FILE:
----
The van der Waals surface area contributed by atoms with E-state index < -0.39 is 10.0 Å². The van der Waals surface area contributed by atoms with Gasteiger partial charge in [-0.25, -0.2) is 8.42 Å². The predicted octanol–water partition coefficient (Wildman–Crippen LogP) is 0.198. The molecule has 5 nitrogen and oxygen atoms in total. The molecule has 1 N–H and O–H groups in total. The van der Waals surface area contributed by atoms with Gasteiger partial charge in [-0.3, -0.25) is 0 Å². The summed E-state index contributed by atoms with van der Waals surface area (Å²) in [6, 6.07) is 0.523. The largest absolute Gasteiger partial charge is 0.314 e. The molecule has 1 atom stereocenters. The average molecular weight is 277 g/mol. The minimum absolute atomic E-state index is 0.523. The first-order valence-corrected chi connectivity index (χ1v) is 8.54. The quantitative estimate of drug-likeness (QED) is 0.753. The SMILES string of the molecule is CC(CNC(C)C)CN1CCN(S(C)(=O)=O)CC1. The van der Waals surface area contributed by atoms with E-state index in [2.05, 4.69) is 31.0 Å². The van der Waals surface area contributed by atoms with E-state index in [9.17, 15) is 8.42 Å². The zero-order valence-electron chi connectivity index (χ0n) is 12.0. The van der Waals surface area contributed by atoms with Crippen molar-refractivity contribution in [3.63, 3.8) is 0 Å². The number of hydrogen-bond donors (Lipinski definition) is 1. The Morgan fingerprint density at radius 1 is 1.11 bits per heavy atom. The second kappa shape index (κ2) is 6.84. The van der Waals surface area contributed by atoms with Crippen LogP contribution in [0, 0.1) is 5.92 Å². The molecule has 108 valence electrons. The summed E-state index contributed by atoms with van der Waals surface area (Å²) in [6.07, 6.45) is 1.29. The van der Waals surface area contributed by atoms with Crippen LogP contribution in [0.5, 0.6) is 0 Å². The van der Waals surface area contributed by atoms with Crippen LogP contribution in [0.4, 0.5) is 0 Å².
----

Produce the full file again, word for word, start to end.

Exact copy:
The van der Waals surface area contributed by atoms with E-state index < -0.39 is 10.0 Å². The van der Waals surface area contributed by atoms with Gasteiger partial charge in [-0.25, -0.2) is 8.42 Å². The predicted octanol–water partition coefficient (Wildman–Crippen LogP) is 0.198. The molecule has 5 nitrogen and oxygen atoms in total. The molecule has 1 N–H and O–H groups in total. The van der Waals surface area contributed by atoms with Gasteiger partial charge in [-0.3, -0.25) is 0 Å². The summed E-state index contributed by atoms with van der Waals surface area (Å²) in [6, 6.07) is 0.523. The largest absolute Gasteiger partial charge is 0.314 e. The molecule has 1 atom stereocenters. The average molecular weight is 277 g/mol. The minimum absolute atomic E-state index is 0.523. The first-order valence-corrected chi connectivity index (χ1v) is 8.54. The quantitative estimate of drug-likeness (QED) is 0.753. The SMILES string of the molecule is CC(CNC(C)C)CN1CCN(S(C)(=O)=O)CC1. The van der Waals surface area contributed by atoms with E-state index in [2.05, 4.69) is 31.0 Å². The van der Waals surface area contributed by atoms with E-state index in [9.17, 15) is 8.42 Å². The zero-order valence-electron chi connectivity index (χ0n) is 12.0. The van der Waals surface area contributed by atoms with Crippen molar-refractivity contribution in [3.63, 3.8) is 0 Å². The number of hydrogen-bond donors (Lipinski definition) is 1. The Morgan fingerprint density at radius 1 is 1.11 bits per heavy atom. The second kappa shape index (κ2) is 6.84. The van der Waals surface area contributed by atoms with Crippen LogP contribution in [0, 0.1) is 5.92 Å². The molecule has 108 valence electrons. The summed E-state index contributed by atoms with van der Waals surface area (Å²) in [6.07, 6.45) is 1.29. The van der Waals surface area contributed by atoms with Crippen LogP contribution in [0.5, 0.6) is 0 Å². The van der Waals surface area contributed by atoms with Crippen LogP contribution in [0.4, 0.5) is 0 Å².